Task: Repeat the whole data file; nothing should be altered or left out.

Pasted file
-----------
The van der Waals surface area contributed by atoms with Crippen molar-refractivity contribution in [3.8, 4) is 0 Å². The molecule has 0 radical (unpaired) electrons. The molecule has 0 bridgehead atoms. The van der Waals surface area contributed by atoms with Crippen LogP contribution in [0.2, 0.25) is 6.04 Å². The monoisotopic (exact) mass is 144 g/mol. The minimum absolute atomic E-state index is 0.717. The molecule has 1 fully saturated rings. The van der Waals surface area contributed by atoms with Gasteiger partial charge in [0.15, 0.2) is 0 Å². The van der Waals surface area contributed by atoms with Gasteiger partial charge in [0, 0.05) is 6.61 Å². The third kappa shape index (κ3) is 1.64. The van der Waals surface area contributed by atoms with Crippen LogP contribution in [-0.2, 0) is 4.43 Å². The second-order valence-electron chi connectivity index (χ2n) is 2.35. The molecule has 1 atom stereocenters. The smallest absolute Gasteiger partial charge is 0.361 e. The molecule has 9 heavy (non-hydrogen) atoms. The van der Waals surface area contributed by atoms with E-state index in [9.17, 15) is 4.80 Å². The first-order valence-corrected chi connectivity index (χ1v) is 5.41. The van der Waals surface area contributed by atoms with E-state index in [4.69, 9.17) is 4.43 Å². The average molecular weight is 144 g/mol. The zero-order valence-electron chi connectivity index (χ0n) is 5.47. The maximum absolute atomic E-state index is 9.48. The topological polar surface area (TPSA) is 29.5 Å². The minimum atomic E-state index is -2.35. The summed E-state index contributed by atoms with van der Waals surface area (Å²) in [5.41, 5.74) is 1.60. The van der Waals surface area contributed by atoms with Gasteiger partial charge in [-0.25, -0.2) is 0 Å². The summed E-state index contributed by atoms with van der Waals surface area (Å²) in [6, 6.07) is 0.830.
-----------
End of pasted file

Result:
The van der Waals surface area contributed by atoms with Crippen molar-refractivity contribution in [3.8, 4) is 0 Å². The molecule has 0 radical (unpaired) electrons. The molecule has 0 bridgehead atoms. The van der Waals surface area contributed by atoms with Crippen LogP contribution in [0.2, 0.25) is 6.04 Å². The monoisotopic (exact) mass is 144 g/mol. The minimum absolute atomic E-state index is 0.717. The molecule has 1 fully saturated rings. The van der Waals surface area contributed by atoms with Gasteiger partial charge in [0.15, 0.2) is 0 Å². The van der Waals surface area contributed by atoms with Gasteiger partial charge in [0, 0.05) is 6.61 Å². The third kappa shape index (κ3) is 1.64. The van der Waals surface area contributed by atoms with Crippen LogP contribution in [-0.2, 0) is 4.43 Å². The second-order valence-electron chi connectivity index (χ2n) is 2.35. The molecule has 1 atom stereocenters. The smallest absolute Gasteiger partial charge is 0.361 e. The molecule has 9 heavy (non-hydrogen) atoms. The van der Waals surface area contributed by atoms with E-state index in [9.17, 15) is 4.80 Å². The first-order valence-corrected chi connectivity index (χ1v) is 5.41. The van der Waals surface area contributed by atoms with E-state index in [4.69, 9.17) is 4.43 Å². The average molecular weight is 144 g/mol. The zero-order valence-electron chi connectivity index (χ0n) is 5.47. The maximum absolute atomic E-state index is 9.48. The topological polar surface area (TPSA) is 29.5 Å². The minimum atomic E-state index is -2.35. The summed E-state index contributed by atoms with van der Waals surface area (Å²) in [5.41, 5.74) is 1.60. The van der Waals surface area contributed by atoms with Gasteiger partial charge in [-0.25, -0.2) is 0 Å². The summed E-state index contributed by atoms with van der Waals surface area (Å²) in [6, 6.07) is 0.830.